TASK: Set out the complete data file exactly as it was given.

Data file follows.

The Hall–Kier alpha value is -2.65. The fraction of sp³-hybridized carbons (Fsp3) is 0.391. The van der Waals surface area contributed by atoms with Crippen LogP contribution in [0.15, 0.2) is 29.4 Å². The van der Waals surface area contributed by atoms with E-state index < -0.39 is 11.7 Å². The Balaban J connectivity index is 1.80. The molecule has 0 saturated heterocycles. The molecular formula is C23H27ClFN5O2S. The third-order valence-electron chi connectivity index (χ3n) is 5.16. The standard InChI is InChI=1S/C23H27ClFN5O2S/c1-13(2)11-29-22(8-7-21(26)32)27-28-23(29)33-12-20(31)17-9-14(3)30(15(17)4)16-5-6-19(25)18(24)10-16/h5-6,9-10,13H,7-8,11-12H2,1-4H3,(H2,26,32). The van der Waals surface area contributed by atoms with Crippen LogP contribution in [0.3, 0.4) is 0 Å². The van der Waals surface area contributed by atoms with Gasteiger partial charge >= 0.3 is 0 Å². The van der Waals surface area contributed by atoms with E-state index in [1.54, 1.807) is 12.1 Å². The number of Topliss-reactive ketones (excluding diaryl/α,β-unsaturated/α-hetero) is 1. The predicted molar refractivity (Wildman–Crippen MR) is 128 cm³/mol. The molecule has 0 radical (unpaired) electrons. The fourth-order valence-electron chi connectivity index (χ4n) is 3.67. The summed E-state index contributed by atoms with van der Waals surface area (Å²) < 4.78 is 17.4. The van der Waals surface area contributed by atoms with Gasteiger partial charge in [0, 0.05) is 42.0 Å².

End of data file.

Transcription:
The Hall–Kier alpha value is -2.65. The fraction of sp³-hybridized carbons (Fsp3) is 0.391. The van der Waals surface area contributed by atoms with Crippen LogP contribution in [0.15, 0.2) is 29.4 Å². The van der Waals surface area contributed by atoms with E-state index < -0.39 is 11.7 Å². The Balaban J connectivity index is 1.80. The molecule has 0 saturated heterocycles. The molecular formula is C23H27ClFN5O2S. The third-order valence-electron chi connectivity index (χ3n) is 5.16. The standard InChI is InChI=1S/C23H27ClFN5O2S/c1-13(2)11-29-22(8-7-21(26)32)27-28-23(29)33-12-20(31)17-9-14(3)30(15(17)4)16-5-6-19(25)18(24)10-16/h5-6,9-10,13H,7-8,11-12H2,1-4H3,(H2,26,32). The van der Waals surface area contributed by atoms with Crippen LogP contribution in [0.3, 0.4) is 0 Å². The van der Waals surface area contributed by atoms with Gasteiger partial charge >= 0.3 is 0 Å². The van der Waals surface area contributed by atoms with E-state index in [1.54, 1.807) is 12.1 Å². The number of Topliss-reactive ketones (excluding diaryl/α,β-unsaturated/α-hetero) is 1. The predicted molar refractivity (Wildman–Crippen MR) is 128 cm³/mol. The molecule has 0 radical (unpaired) electrons. The fourth-order valence-electron chi connectivity index (χ4n) is 3.67. The summed E-state index contributed by atoms with van der Waals surface area (Å²) < 4.78 is 17.4. The van der Waals surface area contributed by atoms with Gasteiger partial charge in [0, 0.05) is 42.0 Å².